Project description:Neuropathic pain is a chronic debilitating disease characterized by mechanical allodynia and spontaneous pain. Because symptoms are often unresponsive to conventional methods of pain treatment, new therapeutic approaches are essential. Here, we describe a strategy that not only ameliorates symptoms of neuropathic pain but is also potentially disease modifying. We show that transplantation of immature telencephalic GABAergic interneurons from the mouse medial ganglionic eminence (MGE) into the adult mouse spinal cord completely reverses the mechanical hypersensitivity produced by peripheral nerve injury. Underlying this improvement is a remarkable integration of the MGE transplants into the host spinal cord circuitry, in which the transplanted cells make functional connections with both primary afferent and spinal cord neurons. By contrast, MGE transplants were not effective against inflammatory pain. Our findings suggest that MGE-derived GABAergic interneurons overcome the spinal cord hyperexcitability that is a hallmark of nerve injury-induced neuropathic pain.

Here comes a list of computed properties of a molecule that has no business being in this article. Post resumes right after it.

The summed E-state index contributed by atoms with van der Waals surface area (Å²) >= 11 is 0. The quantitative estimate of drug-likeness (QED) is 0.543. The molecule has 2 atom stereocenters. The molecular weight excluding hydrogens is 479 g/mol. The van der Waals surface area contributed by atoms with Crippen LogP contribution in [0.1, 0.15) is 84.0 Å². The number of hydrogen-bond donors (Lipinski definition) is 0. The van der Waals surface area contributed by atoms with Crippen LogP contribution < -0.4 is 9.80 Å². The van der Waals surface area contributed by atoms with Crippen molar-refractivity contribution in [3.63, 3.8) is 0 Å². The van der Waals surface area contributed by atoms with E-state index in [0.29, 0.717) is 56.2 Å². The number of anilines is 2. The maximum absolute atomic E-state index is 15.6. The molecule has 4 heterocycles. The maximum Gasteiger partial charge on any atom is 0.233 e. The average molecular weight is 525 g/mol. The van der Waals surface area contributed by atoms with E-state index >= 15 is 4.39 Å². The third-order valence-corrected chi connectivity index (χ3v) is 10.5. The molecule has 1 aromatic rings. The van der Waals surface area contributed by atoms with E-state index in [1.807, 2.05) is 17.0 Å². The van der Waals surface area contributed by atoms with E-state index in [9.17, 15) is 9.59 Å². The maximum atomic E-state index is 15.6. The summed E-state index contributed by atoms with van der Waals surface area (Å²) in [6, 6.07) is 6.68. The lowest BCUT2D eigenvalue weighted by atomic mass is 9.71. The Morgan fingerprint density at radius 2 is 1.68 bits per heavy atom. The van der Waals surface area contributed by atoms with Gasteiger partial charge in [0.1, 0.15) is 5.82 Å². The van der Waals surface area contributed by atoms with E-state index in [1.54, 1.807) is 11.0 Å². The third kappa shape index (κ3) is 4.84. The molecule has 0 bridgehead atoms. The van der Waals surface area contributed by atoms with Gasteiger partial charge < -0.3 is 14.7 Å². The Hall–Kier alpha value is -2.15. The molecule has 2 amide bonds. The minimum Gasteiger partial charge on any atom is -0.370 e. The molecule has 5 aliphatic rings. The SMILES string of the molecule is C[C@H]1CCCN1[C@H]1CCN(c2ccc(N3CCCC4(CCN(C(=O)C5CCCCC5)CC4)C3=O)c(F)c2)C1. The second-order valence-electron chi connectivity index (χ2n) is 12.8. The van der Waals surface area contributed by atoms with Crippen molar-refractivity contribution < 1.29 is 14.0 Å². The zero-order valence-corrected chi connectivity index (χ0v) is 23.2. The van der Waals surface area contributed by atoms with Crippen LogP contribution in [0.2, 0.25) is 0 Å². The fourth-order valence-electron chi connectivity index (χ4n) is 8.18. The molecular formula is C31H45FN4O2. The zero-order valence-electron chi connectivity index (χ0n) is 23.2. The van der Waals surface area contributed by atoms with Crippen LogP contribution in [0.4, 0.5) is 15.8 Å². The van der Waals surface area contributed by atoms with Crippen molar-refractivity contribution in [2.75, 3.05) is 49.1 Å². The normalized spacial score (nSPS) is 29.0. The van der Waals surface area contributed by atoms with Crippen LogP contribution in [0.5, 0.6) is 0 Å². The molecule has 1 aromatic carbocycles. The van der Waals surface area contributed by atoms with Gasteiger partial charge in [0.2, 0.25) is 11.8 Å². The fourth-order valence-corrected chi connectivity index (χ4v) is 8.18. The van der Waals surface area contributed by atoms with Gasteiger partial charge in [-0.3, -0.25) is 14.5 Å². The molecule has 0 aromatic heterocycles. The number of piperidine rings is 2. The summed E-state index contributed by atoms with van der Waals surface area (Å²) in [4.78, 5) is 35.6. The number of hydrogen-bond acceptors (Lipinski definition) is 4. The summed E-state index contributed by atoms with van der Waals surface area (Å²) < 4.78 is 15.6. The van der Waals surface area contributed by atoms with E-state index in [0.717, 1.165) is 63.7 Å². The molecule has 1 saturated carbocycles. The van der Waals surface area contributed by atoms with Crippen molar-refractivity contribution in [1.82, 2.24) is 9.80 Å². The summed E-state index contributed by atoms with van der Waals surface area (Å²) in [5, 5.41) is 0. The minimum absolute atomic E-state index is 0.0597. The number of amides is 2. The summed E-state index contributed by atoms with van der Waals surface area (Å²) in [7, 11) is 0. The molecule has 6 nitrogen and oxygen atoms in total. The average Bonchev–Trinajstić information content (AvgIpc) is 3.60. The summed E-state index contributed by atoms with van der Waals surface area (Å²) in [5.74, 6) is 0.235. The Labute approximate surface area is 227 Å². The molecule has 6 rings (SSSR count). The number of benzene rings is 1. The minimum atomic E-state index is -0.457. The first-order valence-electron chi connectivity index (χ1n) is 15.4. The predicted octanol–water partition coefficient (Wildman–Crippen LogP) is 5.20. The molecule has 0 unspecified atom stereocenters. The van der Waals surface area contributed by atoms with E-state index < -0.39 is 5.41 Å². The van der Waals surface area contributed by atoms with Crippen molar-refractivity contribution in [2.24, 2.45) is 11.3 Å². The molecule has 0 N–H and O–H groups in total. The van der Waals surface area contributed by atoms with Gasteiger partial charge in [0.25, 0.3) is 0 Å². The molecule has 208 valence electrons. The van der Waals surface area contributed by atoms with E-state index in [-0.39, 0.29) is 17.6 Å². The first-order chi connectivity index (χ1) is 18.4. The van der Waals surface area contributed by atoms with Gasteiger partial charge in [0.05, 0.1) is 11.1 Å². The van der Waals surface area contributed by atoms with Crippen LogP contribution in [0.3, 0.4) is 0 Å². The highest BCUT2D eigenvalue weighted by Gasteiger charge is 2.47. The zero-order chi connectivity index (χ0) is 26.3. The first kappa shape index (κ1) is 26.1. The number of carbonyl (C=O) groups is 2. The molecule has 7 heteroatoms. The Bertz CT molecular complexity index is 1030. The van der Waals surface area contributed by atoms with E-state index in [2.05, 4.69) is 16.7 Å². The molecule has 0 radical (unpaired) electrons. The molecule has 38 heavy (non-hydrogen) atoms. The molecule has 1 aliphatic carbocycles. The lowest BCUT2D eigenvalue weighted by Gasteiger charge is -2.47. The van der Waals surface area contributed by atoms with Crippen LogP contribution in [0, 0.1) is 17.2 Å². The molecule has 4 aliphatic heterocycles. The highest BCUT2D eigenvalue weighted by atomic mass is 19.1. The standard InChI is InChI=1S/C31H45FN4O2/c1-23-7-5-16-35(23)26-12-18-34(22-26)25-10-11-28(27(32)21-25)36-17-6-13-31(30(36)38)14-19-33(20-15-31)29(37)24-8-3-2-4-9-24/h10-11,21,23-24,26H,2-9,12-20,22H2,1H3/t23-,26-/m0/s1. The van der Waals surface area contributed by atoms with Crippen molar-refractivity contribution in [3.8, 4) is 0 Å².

Project description:Dysregulated excitability within the spinal dorsal horn is a critical mediator of chronic pain. In the rodent nerve injury model of neuropathic pain, BDNF-mediated loss of inhibition (disinhibition) gates the potentiation of excitatory GluN2B N-methyl-d-aspartate receptor (NMDAR) responses at lamina I dorsal horn synapses. However, the centrality of this mechanism across pain states and species, as well as the molecular linker involved, remain unknown. Here, we show that KCC2-dependent disinhibition is coupled to increased GluN2B-mediated synaptic NMDAR responses in a rodent model of inflammatory pain, with an associated downregulation of the tyrosine phosphatase STEP61. The decreased activity of STEP61 is both necessary and sufficient to prime subsequent phosphorylation and potentiation of GluN2B NMDAR by BDNF at lamina I synapses. Blocking disinhibition reversed the downregulation of STEP61 as well as inflammation-mediated behavioural hypersensitivity. For the first time, we characterize GluN2B-mediated NMDAR responses at human lamina I synapses and show that a human ex vivo BDNF model of pathological pain processing downregulates KCC2 and STEP61 and upregulates phosphorylated GluN2B at dorsal horn synapses. Our results demonstrate that STEP61 is the molecular brake that is lost following KCC2-dependent disinhibition and that the decrease in STEP61 activity drives the potentiation of excitatory GluN2B NMDAR responses in rodent and human models of pathological pain. The ex vivo human BDNF model may thus form a translational bridge between rodents and humans for identification and validation of novel molecular pain targets.